It’s quite possible we have seen our last pitcher penciled into a starting batting order. How? Well, who knows what rules will be in place for a 2021 season that could also be altered by the coronavirus. Plus, the DH could be installed in both leagues during the negotiations for a new collective bargaining agreement following that season. (Shhhh. Don’t tell Max Scherzer.)

The weirdest change, of course, is the alteration of extra-inning games. Top of the 10th, and a runner automatically starts on second base. How did he get there? Well, for statistical purposes, he reached via error (though no error will be charged), because then the pitcher on the mound won’t be docked an earned run if he allows that runner to score. (He would, however, be assigned a loss if the runner scores and his team can’t counter in the bottom half. This makes further ridiculous the idea of pitcher wins and losses as a meaningful statistic, but that’s another column.)

I’ll admit: I’m not crazy about this rule. Seems contrived. Plus, according to data from the essential Baseball-Reference.com, of the 208 extra-inning games in 2019, 91 – nearly 44 percent – ended in 10 innings. Is putting a runner on second – for both teams – going to cause games to finish more quickly? Seems dubious.

There are bound to be some statistical oddities. Ted Williams was the last player to hit at least .400 – .406 in 1941. (Note: Batting average is another junk statistic that tells us little, but that’s another column.) The closest someone has come since was 1994, when Tony Gwynn hit .394. But there’s an asterisk there, because Gwynn’s San Diego Padres played only 117 games before the players went on strike, killing the postseason – and his run at .400.

Rod Carew was hitting .402 at the All-Star break in 1983. (Oh, that’s a reminder: There’ll be no all-star break this year.) Stan Musial hit .403 before the break in 1948. After the Nats’ first 38 games in 2016, Daniel Murphy was hitting .400. Maybe someone could do it. But would it – should it – count as the first since Williams?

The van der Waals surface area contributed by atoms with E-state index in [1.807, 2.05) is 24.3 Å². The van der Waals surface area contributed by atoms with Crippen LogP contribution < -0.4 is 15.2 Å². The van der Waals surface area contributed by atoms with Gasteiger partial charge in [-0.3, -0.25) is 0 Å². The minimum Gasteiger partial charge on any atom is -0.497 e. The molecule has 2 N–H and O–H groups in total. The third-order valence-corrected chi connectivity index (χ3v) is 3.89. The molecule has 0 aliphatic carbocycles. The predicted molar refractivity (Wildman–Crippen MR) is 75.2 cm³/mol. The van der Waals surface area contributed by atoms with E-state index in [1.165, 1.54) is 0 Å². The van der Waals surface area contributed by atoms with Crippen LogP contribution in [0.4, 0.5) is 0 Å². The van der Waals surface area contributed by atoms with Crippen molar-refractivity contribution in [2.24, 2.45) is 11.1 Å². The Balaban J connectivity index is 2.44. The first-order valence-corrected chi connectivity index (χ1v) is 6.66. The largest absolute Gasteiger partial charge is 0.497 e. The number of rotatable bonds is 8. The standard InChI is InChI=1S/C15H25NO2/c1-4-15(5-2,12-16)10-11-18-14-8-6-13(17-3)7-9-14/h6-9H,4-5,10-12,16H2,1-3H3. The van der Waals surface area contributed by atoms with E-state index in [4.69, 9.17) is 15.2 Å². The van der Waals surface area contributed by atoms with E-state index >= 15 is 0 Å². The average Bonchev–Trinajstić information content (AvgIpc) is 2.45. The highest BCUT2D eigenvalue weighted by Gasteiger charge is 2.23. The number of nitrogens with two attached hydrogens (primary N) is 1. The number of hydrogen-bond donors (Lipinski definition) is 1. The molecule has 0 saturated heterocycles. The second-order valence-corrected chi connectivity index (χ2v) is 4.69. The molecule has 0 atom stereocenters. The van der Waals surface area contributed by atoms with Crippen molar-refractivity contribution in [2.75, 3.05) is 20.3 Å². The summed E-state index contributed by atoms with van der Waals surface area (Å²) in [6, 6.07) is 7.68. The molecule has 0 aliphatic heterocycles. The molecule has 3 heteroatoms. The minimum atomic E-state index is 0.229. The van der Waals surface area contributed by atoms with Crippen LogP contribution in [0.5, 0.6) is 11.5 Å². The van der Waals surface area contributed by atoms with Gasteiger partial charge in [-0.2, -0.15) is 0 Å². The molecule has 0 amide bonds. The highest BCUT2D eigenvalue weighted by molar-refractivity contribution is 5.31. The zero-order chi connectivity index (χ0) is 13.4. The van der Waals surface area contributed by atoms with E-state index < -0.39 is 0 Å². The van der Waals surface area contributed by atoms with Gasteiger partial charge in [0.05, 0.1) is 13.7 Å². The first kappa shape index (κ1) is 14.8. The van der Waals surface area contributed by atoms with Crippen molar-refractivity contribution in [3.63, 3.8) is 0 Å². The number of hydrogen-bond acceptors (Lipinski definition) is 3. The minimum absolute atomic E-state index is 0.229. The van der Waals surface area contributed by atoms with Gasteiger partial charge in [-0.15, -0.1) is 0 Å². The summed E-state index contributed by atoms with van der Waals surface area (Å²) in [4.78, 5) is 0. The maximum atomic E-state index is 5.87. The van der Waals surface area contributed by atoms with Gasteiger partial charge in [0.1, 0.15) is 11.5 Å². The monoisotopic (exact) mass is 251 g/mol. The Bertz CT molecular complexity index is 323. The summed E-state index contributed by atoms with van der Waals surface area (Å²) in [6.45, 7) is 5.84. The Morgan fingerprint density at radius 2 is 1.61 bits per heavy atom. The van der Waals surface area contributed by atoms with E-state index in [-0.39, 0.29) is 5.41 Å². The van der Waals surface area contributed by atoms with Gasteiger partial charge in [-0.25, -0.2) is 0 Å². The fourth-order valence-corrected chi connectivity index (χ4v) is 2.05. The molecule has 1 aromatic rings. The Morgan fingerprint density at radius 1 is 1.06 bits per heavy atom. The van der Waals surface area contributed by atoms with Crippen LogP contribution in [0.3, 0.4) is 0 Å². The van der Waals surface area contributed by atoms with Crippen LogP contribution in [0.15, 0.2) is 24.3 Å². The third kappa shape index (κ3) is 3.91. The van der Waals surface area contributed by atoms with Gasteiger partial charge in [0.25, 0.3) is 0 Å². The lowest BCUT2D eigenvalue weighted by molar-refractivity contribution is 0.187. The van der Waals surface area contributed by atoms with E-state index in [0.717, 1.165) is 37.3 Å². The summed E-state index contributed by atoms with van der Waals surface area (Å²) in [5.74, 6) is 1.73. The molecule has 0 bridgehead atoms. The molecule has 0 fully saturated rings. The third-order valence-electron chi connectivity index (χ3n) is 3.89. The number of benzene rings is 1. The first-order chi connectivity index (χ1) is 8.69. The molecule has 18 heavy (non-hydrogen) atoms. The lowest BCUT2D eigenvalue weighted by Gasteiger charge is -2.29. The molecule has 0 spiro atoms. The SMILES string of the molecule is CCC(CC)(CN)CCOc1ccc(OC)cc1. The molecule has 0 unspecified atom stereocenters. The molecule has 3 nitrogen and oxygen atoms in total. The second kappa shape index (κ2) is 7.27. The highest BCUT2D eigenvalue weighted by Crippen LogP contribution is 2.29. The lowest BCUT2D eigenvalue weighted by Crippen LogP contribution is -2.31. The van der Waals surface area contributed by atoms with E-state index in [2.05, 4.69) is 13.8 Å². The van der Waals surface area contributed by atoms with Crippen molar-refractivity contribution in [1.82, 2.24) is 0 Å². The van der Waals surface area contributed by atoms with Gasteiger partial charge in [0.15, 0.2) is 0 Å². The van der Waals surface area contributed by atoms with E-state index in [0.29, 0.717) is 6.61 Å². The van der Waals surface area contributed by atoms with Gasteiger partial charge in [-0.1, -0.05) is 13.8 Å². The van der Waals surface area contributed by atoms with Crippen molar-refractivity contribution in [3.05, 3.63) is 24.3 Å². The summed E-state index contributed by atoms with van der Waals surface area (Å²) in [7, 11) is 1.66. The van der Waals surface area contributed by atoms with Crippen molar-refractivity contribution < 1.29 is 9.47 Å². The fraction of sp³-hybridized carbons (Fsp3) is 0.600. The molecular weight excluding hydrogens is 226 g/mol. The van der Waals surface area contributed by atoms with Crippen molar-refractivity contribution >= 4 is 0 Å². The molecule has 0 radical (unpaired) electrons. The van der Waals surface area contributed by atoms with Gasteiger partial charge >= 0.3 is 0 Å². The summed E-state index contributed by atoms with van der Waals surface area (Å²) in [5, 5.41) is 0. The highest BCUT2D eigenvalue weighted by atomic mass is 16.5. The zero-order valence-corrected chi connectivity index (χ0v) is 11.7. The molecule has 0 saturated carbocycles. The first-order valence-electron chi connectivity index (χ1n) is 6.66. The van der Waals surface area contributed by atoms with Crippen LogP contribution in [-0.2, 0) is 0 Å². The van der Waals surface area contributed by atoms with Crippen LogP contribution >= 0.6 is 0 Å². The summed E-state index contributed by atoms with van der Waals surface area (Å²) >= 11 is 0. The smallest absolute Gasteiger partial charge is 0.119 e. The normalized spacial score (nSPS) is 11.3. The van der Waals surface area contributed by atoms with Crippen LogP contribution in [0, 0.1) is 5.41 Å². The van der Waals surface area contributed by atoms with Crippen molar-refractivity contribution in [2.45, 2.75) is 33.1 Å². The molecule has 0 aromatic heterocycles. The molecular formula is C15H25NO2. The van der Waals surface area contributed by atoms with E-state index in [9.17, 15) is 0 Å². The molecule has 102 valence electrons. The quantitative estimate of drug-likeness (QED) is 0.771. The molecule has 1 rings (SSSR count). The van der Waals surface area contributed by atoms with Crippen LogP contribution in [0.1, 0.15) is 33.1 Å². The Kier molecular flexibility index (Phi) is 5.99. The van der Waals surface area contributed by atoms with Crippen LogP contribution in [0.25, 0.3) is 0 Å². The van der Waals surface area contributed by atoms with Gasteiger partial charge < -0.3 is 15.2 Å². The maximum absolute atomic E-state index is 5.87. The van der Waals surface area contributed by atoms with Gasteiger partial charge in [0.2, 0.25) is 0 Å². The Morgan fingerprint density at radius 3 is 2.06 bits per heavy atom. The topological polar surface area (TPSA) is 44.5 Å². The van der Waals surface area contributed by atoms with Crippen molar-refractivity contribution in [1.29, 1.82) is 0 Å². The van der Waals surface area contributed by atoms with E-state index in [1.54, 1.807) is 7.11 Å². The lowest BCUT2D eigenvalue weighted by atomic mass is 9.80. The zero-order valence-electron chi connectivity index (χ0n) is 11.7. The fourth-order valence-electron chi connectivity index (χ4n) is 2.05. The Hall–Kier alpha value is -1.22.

Other individual outliers await us, for sure. A starting pitcher with a sub-1.00 ERA? Over the 12 starts that’ll likely be the maximum, it’s conceivable. Pedro Martinez posted a 0.99 over the first 12 starts of his historic 2000 season.

What’s a good team record? We know over a normal season 90 wins almost always gets you into the playoffs, and 100 wins is exceptional. Since World War II, the best 60-game records were the 2001 Seattle Mariners at 47-13 and the 1953 and 1998 New York Yankees at 46-14.

Those marks, when applied over a full season, represent 127 and 124 wins, respectively. They are clips that are not sustainable.

But you know what? In 2020, they won’t have to be sustained. The winning percentage that it takes to get to 90 wins in a normal season is .556. Apply that to a 60-game season, and it’s somewhere between 33-27 and 34-26. The regular ebbs and flows will feel like jerks on the steering wheel. Each series, each game, is going to matter more.

Someone (I can’t remember who) once pointed out that more than any other sport, baseball is a grind. Winning is as much about survival over time as it is about excelling in the moment.

What lies ahead this summer is something of a jaunt. Is 60 games enough to determine a division champion? Doesn’t matter, because 60 games will determine six division champions. Training camps haven’t even opened yet, and it already feels late in the season. That’s because it is. Might as well embrace it.